Steel - the so called "backbone of America" - is suffering. The credit crisis has hit the industry hard. Steel plants across the country are hanging on until the federal stimulus package kicks in with its over $100 billion for building things like highways, bridges, and power grids, and its promise to get workers back into their hard hats.
As 60 Minutes first reported in February, the package includes a "buy American" clause that the steel industry fought hard for. It says any infrastructure project paid for with stimulus dollars must use steel made in the U.S.A., and not cheaper imports.
"The whole purpose of your stimulus package, and it's the right purpose, is to stop the bleeding of jobs and to create new jobs here in America, not overseas, not in China, not in Europe," Dan DiMicco, the CEO of Nucor, told correspondent Lesley Stahl.
Nucor is the biggest steel maker in the United States, with 18 plants all across the country, including one outside Blytheville, Ark., along the Mississippi River.
Plant manager Doug Jellison told 60 Minutes Nucor has revolutionized the way steel is made.
Instead of using expensive iron ore to make steel, Nucor uses mostly scrap - anything with steel, like crushed cars or old washing machines. "We are the largest recycler in North America," Jellison explained.
Over the last five years, Jellison's plant, like the U.S. steel industry as a whole, saw its profits soar. By mid-2008 Nucor had hit an all-time high. But then things changed, overnight.
"Just went off a cliff," DiMicco explained. "When the credit crisis hit, the water shut off. The flow of money shut off. It was like dominoes, boom-boom-boom-boom, boom-boom. I've never seen anything like this and no one else has in our lifetimes."
That was in October. Clients, from homebuilders to carmakers, simply vanished. Up until then, the plant was running on all cylinders, with tons of scrap cooking around the clock, seven days a week.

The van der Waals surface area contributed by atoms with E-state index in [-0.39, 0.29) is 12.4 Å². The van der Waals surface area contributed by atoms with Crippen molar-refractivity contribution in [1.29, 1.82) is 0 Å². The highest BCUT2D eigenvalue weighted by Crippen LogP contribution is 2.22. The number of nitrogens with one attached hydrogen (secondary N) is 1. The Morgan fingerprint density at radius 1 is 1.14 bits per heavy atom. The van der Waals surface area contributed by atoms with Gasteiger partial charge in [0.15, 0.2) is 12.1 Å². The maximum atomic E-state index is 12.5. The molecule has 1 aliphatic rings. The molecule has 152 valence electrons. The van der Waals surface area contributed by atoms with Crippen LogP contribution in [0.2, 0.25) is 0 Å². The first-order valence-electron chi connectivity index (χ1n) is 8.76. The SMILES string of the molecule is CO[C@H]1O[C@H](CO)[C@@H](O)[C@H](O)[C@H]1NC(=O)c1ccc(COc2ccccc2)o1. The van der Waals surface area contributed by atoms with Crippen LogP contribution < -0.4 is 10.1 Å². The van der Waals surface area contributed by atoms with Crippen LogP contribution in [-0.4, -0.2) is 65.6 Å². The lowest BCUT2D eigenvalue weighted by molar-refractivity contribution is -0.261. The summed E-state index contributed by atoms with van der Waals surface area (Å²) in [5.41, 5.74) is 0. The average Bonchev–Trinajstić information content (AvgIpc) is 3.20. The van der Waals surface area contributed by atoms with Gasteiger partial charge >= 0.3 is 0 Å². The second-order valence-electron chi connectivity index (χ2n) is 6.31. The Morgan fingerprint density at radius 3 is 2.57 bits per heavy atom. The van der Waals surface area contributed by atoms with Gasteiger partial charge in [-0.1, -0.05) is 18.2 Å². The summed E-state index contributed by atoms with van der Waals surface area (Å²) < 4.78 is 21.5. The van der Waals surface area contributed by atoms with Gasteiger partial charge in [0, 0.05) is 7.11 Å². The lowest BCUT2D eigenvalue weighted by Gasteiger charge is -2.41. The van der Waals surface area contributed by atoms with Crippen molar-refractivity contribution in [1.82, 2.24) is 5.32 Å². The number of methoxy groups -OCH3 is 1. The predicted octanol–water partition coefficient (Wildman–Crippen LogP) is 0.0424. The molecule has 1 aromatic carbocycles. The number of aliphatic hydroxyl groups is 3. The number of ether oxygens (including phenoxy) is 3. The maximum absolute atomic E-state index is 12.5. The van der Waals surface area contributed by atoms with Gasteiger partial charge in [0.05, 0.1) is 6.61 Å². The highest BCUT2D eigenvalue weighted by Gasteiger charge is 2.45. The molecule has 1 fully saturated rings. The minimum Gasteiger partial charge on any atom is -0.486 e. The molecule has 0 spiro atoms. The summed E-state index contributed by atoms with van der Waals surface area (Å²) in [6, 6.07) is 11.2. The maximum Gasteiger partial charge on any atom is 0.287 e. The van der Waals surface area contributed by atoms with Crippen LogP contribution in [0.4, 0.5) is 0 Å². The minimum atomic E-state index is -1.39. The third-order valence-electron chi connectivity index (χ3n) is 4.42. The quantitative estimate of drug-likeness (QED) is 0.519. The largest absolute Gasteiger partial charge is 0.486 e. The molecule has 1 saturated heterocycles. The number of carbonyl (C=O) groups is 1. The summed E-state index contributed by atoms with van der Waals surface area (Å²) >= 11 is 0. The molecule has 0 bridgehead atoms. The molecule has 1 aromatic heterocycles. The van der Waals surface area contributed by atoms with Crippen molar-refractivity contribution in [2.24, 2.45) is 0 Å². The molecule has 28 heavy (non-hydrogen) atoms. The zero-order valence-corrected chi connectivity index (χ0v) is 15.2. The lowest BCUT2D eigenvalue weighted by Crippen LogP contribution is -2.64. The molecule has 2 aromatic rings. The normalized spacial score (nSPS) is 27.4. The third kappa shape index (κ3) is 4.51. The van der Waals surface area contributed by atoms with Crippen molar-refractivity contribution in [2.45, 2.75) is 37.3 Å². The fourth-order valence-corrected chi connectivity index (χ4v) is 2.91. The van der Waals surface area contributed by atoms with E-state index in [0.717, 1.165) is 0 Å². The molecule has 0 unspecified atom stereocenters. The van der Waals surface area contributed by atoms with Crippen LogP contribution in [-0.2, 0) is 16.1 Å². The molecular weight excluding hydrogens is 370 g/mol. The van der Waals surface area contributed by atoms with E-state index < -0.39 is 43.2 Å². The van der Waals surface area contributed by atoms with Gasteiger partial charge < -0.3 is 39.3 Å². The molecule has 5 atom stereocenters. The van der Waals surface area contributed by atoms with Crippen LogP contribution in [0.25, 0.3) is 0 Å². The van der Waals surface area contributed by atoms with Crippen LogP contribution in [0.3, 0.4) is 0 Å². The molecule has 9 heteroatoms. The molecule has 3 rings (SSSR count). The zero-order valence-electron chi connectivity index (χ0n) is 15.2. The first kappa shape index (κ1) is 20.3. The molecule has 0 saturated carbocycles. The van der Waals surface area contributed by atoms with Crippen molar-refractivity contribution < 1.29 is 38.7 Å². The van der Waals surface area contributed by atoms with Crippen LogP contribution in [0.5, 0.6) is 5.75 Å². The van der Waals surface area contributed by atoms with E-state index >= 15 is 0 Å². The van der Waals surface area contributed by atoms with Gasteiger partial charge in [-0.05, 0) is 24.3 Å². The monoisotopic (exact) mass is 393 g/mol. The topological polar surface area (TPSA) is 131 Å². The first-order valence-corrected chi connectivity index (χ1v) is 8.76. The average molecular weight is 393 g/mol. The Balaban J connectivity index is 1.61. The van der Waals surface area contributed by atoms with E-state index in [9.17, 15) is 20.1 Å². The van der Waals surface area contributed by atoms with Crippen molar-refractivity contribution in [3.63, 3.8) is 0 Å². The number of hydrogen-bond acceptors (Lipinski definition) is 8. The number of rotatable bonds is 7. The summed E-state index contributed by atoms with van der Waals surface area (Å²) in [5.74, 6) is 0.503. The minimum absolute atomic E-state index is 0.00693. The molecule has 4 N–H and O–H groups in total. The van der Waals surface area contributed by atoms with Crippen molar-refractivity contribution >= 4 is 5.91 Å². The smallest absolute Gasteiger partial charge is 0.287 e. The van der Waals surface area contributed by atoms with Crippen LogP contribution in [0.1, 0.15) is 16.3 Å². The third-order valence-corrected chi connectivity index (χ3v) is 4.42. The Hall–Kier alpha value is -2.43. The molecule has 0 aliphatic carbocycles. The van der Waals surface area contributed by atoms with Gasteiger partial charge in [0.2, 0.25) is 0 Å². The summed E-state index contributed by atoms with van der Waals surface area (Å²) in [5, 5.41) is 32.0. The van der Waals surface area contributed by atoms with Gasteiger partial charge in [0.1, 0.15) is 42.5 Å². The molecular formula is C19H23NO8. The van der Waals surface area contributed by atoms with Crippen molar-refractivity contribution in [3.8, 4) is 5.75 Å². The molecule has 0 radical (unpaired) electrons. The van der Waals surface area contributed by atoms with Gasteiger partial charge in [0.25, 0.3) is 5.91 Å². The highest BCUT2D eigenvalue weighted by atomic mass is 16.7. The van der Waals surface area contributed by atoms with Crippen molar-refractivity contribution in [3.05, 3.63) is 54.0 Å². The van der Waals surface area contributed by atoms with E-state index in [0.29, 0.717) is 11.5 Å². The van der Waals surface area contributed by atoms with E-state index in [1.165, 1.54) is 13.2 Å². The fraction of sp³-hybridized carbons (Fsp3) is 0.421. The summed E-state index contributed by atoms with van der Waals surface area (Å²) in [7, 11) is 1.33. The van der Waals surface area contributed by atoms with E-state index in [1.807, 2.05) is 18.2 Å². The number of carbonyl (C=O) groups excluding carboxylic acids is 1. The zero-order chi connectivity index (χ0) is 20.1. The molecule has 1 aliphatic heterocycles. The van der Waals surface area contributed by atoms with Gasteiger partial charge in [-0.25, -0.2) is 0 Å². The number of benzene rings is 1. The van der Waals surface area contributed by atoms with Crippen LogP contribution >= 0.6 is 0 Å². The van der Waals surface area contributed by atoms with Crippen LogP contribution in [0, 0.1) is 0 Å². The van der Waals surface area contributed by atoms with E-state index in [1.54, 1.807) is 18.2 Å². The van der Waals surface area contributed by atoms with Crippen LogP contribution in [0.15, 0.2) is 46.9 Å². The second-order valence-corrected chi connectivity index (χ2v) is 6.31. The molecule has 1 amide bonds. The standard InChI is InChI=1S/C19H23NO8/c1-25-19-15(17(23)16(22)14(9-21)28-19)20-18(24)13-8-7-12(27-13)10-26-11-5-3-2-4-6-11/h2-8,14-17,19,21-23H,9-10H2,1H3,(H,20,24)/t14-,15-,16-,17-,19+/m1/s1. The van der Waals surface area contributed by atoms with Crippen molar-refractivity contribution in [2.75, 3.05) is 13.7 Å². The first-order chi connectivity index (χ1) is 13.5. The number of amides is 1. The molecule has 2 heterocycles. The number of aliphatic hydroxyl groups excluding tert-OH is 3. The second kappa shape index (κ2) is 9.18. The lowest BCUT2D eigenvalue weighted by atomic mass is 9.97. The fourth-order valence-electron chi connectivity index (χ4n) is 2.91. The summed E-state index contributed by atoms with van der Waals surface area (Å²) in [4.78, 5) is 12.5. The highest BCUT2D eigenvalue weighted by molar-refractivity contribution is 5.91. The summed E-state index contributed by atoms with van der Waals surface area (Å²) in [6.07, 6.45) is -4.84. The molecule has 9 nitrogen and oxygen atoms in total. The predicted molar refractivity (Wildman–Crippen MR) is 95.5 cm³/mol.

Curiously, they call the Blytheville plant a "mini mill," though there's nothing mini about it. It's a mini mill because they use a jolt from electrodes in a small furnace, instead of heating a huge one with coal.
Loud explosion-like sounds happen when electricity hits the metal. The process is run from a control room called the "pulpit." The operator raises the temperature to nearly 3,000 degrees, and pours the witches' brew - the steel - into a cauldron.
The cauldron is transported to something called a caster run out, where the molten steel is molded and cut into beams.
Mini mills can make steel more cheaply than it used to be made, more quickly and more efficiently. "We can literally start and stop our process like you flip a light switch on and off. So we can run full out and then, if the orders back off and we need to shut down, we just turn the light switch off," DiMicco explained.
And since October, that's what they've had to do. Nucor's employees watched helplessly as the number of new steel orders plummeted.
"It just kept droppin' and droppin' and droppin'," one employee said.
"One week, we actually had a negative," another explained.
The reason for that were order cancellations.
Mounds of scrap usually clear out in a week. But an apocalyptic landscape of metal has been sitting at the plant for months. Other steel companies have dealt with the slowdown by padlocking plants and sending workers home.
DiMicco told Stahl Nucor has not closed any of its plants. Instead, the plants are running at 50 percent capacity: facilities look like ghost towns, and yet, while well over 25,000 steelworkers have been laid off around the country, not a single worker at Nucor has.
"That's the big difference in us sitting here and you interviewing some other steel company. Because when we go through the gate, we don't have to worry about losing our job," one employee told Stahl.
Which isn't to say they aren't feeling the pain: with all of Nucor's plants non-union, the salaries of its more than 20,000 employees are tied to productivity, and productivity is now half.
Employees Stahl talked to told her they saw their salaries drop by about 50 percent.